My Lenten Rose or Hellebore - It Finally Bloomed!

My Lenten Rose or Hellebore – It Finally Bloomed!

The wait was worth it

I am so happy to report that this spring after years of waiting, I finally have blooms on my Lenten Rose.  This my fourth or fifth year that I have had this plant and I have never had a bloom in all that time. But I finally have two! Not just one but two….so far!  Yes, I am excited about a simple thing like this but if you garden, you will know what I mean.

This Lenten Rose or Hellebore, Helleborus orientalis, is a perennial plant which is supposed to bloom in the late winter period or very early spring. As I explained in a previous post here, I got this at one of our plant sales one year and planted it in a partly shaded area.  It was a very small plant to begin with and I had been told that I may not get blooms the first spring after planting because it might need a while to get established.

A beautiful perennial blooming now in my late winter garden. Lenten rose or hellebore.

But spring after spring, I never had blooms. It was so disappointing. The photos I saw in magazines and the flowers in friend’s gardens were so pretty. But it seemed I was doomed to failure. I had a decent plant which somewhat died out over the course of the summer, but never any blooms.

I have this in a front flower garden with a lot of ajuga surrounding it. It is a place with fairly rich soil and seems slightly moist but doesn’t stand in water or anything. So I didn’t find any reason why it wouldn’t bloom.  See more from my Backyard Flower Garden.

I guess it was just stubborn.

This flower would bloom when it is good and ready. I did find a reference on Gardening Know How that said “Wait three or four years for blooms on young plants grown from seed.”  Do you think that may have been the problem? It was just too young?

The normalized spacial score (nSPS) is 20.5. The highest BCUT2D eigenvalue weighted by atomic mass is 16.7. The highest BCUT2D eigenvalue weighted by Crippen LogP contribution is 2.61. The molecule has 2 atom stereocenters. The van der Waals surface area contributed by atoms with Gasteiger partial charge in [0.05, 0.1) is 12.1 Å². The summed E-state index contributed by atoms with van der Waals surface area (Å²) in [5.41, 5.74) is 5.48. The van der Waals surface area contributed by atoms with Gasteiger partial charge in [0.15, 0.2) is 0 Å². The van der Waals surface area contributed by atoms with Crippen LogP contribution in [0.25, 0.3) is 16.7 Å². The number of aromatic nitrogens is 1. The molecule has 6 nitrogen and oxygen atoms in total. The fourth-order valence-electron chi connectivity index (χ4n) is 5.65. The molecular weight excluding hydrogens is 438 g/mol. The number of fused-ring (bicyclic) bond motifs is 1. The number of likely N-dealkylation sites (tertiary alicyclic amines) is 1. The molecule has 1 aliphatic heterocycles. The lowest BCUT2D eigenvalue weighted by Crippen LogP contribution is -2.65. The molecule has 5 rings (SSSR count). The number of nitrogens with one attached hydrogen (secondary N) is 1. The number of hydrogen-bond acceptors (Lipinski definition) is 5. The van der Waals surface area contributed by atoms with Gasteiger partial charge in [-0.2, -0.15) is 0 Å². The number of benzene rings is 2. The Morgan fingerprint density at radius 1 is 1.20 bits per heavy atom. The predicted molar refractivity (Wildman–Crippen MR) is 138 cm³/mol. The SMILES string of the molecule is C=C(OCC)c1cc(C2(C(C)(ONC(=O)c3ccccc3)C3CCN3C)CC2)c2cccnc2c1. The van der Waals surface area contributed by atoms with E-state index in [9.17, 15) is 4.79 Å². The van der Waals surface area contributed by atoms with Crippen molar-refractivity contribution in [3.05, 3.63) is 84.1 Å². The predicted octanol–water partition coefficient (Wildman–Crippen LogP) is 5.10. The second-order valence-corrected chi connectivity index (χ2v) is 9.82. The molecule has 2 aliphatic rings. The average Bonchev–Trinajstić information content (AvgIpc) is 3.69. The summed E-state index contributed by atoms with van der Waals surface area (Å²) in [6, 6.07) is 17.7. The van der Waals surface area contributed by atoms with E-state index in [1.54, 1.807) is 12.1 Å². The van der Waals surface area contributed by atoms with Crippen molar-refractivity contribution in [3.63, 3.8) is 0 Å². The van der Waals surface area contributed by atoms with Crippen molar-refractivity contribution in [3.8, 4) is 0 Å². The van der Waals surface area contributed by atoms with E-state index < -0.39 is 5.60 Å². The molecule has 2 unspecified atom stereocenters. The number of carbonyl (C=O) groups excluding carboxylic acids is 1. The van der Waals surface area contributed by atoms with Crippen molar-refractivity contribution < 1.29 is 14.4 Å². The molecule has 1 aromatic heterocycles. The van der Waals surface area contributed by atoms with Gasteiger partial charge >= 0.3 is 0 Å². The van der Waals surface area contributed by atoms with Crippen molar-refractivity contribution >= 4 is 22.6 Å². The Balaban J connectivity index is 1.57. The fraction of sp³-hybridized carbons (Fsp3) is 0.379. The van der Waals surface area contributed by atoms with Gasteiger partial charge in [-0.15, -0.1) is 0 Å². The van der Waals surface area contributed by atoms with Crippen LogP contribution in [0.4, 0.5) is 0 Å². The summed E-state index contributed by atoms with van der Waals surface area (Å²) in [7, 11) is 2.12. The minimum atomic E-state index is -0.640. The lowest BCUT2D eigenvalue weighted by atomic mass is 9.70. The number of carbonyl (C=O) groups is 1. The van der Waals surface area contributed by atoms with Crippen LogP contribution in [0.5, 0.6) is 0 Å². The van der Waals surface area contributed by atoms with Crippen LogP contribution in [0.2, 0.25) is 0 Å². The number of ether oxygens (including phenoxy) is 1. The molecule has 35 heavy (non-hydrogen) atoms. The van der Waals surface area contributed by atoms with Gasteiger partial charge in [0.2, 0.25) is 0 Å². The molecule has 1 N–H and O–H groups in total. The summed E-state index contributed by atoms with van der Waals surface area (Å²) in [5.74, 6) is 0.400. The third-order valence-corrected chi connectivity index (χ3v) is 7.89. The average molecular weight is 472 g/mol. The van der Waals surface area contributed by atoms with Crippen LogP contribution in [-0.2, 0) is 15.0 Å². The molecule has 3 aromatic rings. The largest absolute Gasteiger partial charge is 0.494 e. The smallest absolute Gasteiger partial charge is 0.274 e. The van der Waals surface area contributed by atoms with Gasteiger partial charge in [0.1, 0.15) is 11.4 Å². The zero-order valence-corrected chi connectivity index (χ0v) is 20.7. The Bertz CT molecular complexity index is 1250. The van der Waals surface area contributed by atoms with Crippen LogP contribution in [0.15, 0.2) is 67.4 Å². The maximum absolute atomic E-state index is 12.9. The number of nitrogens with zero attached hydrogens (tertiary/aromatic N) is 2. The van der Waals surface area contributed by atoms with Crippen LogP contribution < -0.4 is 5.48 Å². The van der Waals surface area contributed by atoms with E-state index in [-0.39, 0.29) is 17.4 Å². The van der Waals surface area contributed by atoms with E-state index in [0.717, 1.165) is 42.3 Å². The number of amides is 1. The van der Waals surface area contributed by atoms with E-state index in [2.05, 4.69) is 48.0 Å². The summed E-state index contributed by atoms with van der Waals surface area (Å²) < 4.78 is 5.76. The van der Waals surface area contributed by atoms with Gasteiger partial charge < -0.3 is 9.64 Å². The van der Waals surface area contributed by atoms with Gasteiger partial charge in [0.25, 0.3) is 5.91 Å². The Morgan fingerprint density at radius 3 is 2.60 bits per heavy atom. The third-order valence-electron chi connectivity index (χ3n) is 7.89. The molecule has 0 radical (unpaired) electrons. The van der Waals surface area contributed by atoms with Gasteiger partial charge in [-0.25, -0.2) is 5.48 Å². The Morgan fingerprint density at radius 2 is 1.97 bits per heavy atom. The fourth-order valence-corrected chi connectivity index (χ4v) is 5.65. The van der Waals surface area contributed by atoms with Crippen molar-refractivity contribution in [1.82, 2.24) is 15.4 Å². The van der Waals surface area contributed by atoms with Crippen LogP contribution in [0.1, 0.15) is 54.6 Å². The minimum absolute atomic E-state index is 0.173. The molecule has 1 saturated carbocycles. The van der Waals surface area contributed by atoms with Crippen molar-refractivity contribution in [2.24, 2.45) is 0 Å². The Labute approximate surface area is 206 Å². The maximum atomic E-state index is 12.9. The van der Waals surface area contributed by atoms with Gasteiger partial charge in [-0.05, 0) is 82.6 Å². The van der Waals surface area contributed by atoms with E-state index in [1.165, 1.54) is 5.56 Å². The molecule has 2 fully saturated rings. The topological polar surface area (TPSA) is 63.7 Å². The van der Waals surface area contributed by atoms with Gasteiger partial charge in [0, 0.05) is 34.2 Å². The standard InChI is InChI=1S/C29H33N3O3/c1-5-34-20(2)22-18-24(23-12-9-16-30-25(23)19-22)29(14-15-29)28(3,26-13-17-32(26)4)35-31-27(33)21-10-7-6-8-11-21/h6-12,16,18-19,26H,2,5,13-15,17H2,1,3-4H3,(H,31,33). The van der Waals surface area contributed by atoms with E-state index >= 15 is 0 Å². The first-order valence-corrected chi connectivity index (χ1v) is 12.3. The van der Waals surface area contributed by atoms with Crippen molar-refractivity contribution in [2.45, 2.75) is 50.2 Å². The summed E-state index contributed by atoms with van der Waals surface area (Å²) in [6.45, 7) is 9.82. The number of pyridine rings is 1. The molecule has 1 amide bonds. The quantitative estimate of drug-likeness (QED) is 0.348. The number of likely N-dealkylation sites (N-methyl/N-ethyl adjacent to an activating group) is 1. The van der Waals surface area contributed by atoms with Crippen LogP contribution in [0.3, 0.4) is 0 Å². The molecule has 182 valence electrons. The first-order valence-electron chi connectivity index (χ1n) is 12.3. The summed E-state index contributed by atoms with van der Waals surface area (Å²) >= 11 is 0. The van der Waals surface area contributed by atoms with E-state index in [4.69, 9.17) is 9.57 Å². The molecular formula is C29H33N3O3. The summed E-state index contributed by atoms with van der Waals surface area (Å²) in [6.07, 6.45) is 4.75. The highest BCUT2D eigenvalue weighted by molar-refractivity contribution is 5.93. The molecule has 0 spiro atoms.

I must admit, I was ready to give up on it. I even thought “Oh let’s just dig it up and put it out back somewhere. Out of sight, out of mind.”  I thought I wouldn’t fret about it. I even thought I could just toss it on to the compost pile and forget about it.

Hellebore in Sept 2016

Maybe it heard me and I swear the buds have just popped in the last few weeks. I know I examined it about 10 days ago, and there was nothing. Here is the old photo that I took of it because I considered posting on Facebook and asking if anyone had any advice for me. I thought it looked bad and I should just “shovel prune” it.

Hellebore in Jan 2017

Gratefully, I didn’t because as we were walking out front when my son was going home after having lunch with us, ( and I swear I didn’t invite him just to move things that day. LOL.) what do I see?  A pink bloom!  I am out there in the rain and down on the ground taking photos and , of course, my son and husband are just shaking their heads and rolling their eyes.

But I have a bloom!  And there is even a bud underneath. Two blossoms this spring. I am hoping there will be more, but right now there is nothing showing on any of the branches.

Loving my Lenten Rose. Loving my hellebore! She’s just a little bashful, I guess.  UPDATE:  In spring of 2018, I am getting buds again. Many more this time. I first noticed them on Feb 26 which is a little earlier than last year. I wonder if I can dig this up and take it with me to the new house? I will sure try!

March 7 2017 My Hellebore


  1. Charlotte says:

    Kim, I love your love for plants. They add so much enjoyment to our lives. And seeing them bud and bloom is the best! I have two hydrangeas damaged by the freeze but both have recovered and have blooms. No credit to me as I don’t have the “green thumb.”

    1. Thank you, and I am sure those hydrangeas will be beautiful. I planted one here last year but I see no evidence yet that it survived. 🙁

  2. Hello Kimannie, you have really beautiful garden. It’s a pleasure when see our flower blooming. Thank you for sharing your experience with us. Keep posting.

  3. Gary Maly says:

    Kim, yes you can dig and take the Hellebore with you they move easily for us.
    We have some beautiful doubles, white and several shades of pink with freckles. The Hellubore reseeds heavily, forming beautiful colonies so don’t cut off the dried flower heads. They lose their color but remain attractive on the plant well into summer.
    Years ago we stopped at Spring Hill in Tip City and lucked into a catalog overstock sale. Racks and racks of paper envelope boxes. Everything was $1.00. We bought 3 small hellebore. One pink with freckles, one solid dusky rose, and one the color of Welch’ s grape juice. It took 3 years for the first bloom, but they are established and beautiful now.

    1. Thanks, Gary. I will dig it up and take it with me with your advice. I just love the color and see it as a successful project of mine.

Leave a Reply

Your email address will not be published. Required fields are marked *

This site uses Akismet to reduce spam. Learn how your comment data is processed.